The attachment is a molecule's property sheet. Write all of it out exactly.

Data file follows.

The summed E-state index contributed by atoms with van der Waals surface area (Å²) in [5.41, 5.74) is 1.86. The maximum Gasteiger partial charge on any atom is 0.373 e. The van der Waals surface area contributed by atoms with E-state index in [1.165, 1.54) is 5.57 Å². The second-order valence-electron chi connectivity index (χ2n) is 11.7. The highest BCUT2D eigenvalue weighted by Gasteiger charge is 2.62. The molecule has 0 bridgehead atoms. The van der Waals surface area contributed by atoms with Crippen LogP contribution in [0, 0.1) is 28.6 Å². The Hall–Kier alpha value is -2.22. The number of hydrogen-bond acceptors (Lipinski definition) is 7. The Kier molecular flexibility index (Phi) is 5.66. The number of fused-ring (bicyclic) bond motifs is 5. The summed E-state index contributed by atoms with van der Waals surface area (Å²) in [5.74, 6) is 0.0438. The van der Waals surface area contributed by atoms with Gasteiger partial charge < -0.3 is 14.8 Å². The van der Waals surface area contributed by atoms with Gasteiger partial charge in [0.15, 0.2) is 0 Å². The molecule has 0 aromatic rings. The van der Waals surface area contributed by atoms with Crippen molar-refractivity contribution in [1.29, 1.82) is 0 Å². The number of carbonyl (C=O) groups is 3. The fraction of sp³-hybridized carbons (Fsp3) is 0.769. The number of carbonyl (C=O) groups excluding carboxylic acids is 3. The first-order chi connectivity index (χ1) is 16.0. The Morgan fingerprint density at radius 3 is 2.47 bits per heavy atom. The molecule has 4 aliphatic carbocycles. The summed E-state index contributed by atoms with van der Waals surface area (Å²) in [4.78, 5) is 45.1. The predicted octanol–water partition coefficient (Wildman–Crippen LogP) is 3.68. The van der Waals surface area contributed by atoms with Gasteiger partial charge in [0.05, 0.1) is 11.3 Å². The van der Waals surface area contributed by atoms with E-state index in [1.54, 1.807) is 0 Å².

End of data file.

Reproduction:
The summed E-state index contributed by atoms with van der Waals surface area (Å²) in [5.41, 5.74) is 1.86. The maximum Gasteiger partial charge on any atom is 0.373 e. The van der Waals surface area contributed by atoms with E-state index in [1.165, 1.54) is 5.57 Å². The second-order valence-electron chi connectivity index (χ2n) is 11.7. The highest BCUT2D eigenvalue weighted by Gasteiger charge is 2.62. The molecule has 0 bridgehead atoms. The van der Waals surface area contributed by atoms with Crippen LogP contribution in [0, 0.1) is 28.6 Å². The Hall–Kier alpha value is -2.22. The number of hydrogen-bond acceptors (Lipinski definition) is 7. The Kier molecular flexibility index (Phi) is 5.66. The number of fused-ring (bicyclic) bond motifs is 5. The summed E-state index contributed by atoms with van der Waals surface area (Å²) in [5.74, 6) is 0.0438. The van der Waals surface area contributed by atoms with Gasteiger partial charge < -0.3 is 14.8 Å². The van der Waals surface area contributed by atoms with Gasteiger partial charge in [0.15, 0.2) is 0 Å². The molecule has 0 aromatic rings. The van der Waals surface area contributed by atoms with Crippen molar-refractivity contribution in [1.29, 1.82) is 0 Å². The number of carbonyl (C=O) groups is 3. The fraction of sp³-hybridized carbons (Fsp3) is 0.769. The number of carbonyl (C=O) groups excluding carboxylic acids is 3. The first-order chi connectivity index (χ1) is 16.0. The Morgan fingerprint density at radius 3 is 2.47 bits per heavy atom. The molecule has 4 aliphatic carbocycles. The summed E-state index contributed by atoms with van der Waals surface area (Å²) in [4.78, 5) is 45.1. The predicted octanol–water partition coefficient (Wildman–Crippen LogP) is 3.68. The van der Waals surface area contributed by atoms with Gasteiger partial charge in [0.05, 0.1) is 11.3 Å². The van der Waals surface area contributed by atoms with E-state index in [1.54, 1.807) is 0 Å².